CNN and iReport is joining the #enditmovement to help shine a light on slavery.
Join us by drawing a red X on your hand, window, wherever – be creative! – and sharing your photos by tagging them #enditmovement. You can also send them to iReport here. We’ll share some of the best on CNN.
You can find out more about the End It Movement here or watch this interview where actor-comedian Nick Cannon talks to CNN about the movement.
Two Freedom Project iReport videos have been nominated for the annual iReport awards.
South Korean teacher Sunny Yang pledged to "Take a stand against slavery" as part of CNN's Freedom Project and vowed to get her students involved in the cause.
She used a stop-motion drawing to show the difference that we can make in the lives of people living in slavery.
And iReporter Renee Hong created this video to draw attention to the problem of human trafficking. The video uses stop-motion photography and statistics to educate viewers in an entertaining way.
Check out all the iReport nominees here including the Freedom Project stories in the compelling images category
In December, CNN visited a school for escaped slaves and their children in Mauritania, a West African country that was the last in the world to abolish slavery, and where an estimated 10% to 20% of people are still enslaved.
There, in a small, concrete building surrounded by dusty streets, 30 women who escaped slavery are learning new skills - sewing, cooking, hair braiding - that they plan to use to start small businesses.
iReport wants to show these women that the world supports them in their fight for freedom. What can you do? It's simple:
Share your message of hope and include the phrase "Nahana maakum," which means "We are with you" in Hassaniya, the language these women speak.
A selection of your video messages of hope will be shown in the school, and they may also appear on CNN. (Check out some of the submissions we've received so far in the compilation video above.)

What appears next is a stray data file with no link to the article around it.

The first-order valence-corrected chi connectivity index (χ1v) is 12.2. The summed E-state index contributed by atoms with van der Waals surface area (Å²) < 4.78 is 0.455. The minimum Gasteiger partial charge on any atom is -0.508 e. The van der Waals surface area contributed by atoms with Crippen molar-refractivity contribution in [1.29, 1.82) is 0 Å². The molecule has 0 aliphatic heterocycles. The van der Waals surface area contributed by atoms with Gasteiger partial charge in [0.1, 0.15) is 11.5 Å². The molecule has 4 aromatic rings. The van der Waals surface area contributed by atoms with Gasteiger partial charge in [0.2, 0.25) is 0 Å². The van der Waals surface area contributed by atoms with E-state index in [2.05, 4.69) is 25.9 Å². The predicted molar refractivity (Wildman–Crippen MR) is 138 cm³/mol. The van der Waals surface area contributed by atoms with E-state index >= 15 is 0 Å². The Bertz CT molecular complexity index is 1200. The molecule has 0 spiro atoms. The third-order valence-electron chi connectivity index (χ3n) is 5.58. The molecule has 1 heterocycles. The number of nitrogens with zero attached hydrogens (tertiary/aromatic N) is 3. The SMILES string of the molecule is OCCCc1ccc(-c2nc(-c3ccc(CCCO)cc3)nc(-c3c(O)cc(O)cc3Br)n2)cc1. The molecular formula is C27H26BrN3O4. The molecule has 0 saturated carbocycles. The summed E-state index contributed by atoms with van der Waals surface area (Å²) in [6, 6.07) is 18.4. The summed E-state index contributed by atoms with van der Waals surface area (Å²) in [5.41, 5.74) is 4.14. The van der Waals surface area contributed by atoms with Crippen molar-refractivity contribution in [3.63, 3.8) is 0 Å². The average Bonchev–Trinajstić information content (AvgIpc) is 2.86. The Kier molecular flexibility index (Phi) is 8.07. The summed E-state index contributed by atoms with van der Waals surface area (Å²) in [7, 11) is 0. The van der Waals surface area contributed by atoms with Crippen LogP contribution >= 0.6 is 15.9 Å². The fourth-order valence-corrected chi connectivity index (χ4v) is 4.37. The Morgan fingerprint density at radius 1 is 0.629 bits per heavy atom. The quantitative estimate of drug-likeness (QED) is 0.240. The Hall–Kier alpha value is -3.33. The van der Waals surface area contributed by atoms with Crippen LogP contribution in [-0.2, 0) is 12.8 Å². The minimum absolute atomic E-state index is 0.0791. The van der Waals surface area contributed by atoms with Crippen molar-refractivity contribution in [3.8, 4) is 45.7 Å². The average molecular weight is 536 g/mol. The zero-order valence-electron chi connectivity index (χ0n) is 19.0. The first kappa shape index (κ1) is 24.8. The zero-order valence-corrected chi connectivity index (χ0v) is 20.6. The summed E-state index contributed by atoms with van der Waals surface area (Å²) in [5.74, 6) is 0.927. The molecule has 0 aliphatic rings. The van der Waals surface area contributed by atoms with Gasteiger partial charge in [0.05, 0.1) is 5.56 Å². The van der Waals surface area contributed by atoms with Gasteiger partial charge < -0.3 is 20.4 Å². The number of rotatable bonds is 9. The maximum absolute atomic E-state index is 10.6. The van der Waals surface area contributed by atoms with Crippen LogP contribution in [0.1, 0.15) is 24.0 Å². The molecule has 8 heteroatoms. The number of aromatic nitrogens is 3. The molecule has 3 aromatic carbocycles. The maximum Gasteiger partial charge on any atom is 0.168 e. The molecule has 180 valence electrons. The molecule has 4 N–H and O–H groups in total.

Get started on your iReport!
[Update] Here are some of the submissions so far, coming from all around the world:
Hossain Riazati and his wife hold a Baha'i devotional gathering once a month at their home in Rancho Santa Margarita, California, for friends and neighbors of different races, religions and backgrounds. On Sunday, the group recorded a message of hope for the former slaves in Mauritania (“Nahana maakum, we are with you.”) He read the CNN piece about slavery in Mauritania on Sunday and was happy to see the Monday piece on “how you can help.” He says, “We all can take a part according to our capacity and resources in making a difference toward betterment of the world.”
Click to watch video
Tens of thousands of children toil in cocoa fields in the Ivory Coast, some against their will, to create the chocolate bars that many of us enjoy.
In a CNN Freedom Project investigation, David McKenzie traveled to the West African country and discovered that despite promises the global chocolate industry made a decade ago to end forced labor, there are still child slaves harvesting cocoa, even though some have never tasted chocolate and some don't even know what the word "chocolate" means.
It can be hard to find ethically produced cocoa, but the "fair trade" designation helps ensures that farmers receive a fair price and prohibits the use of slave and child labor.
For this Freedom Project challenge, we invite you to create a dish using fair trade chocolate, with bonus points to those who make a delicacy that’s special to their country or region.
Submit a photo or video showing off your creation, and tell us about the experience, including any obstacles you faced in finding or using fair trade chocolate. Please include the recipe you used.
The best submissions will be shown on CNN International, Eatocracy and the CNN Freedom Project blog. FULL POST
In today's world, it can be tough to determine whether products have or have not been produced through slavery. A specific component of a product – the cotton used to make a T-shirt, for example – may be the result of human trafficking.
Thankfully, there are products in our lives that we know are slavery-free, like the homegrown tomato you had for lunch. (More: What is your slavery footprint?)
CNN iReport is inviting you to participate in a special assignment to identify items that you know are slavery-free. Was the exercise easy or surprisingly difficult? Do you make an effort to shop slavery-free, or is this the first time you've thought about where products come from?
Upload photos of your slavery-free items and share your perspective with CNN. The best stories will be featured here on the Freedom Project blog. You can check out the iReport assignment for additional details.
Want to find out more about slavery in the supply chain? Check out a brief overview or go to Anti-Slavery International's interactive map.
Late last month, we asked iReporters to help us spread the word about the global problem of human slavery by creating paper airplanes, the symbol of CNN’s Freedom Project.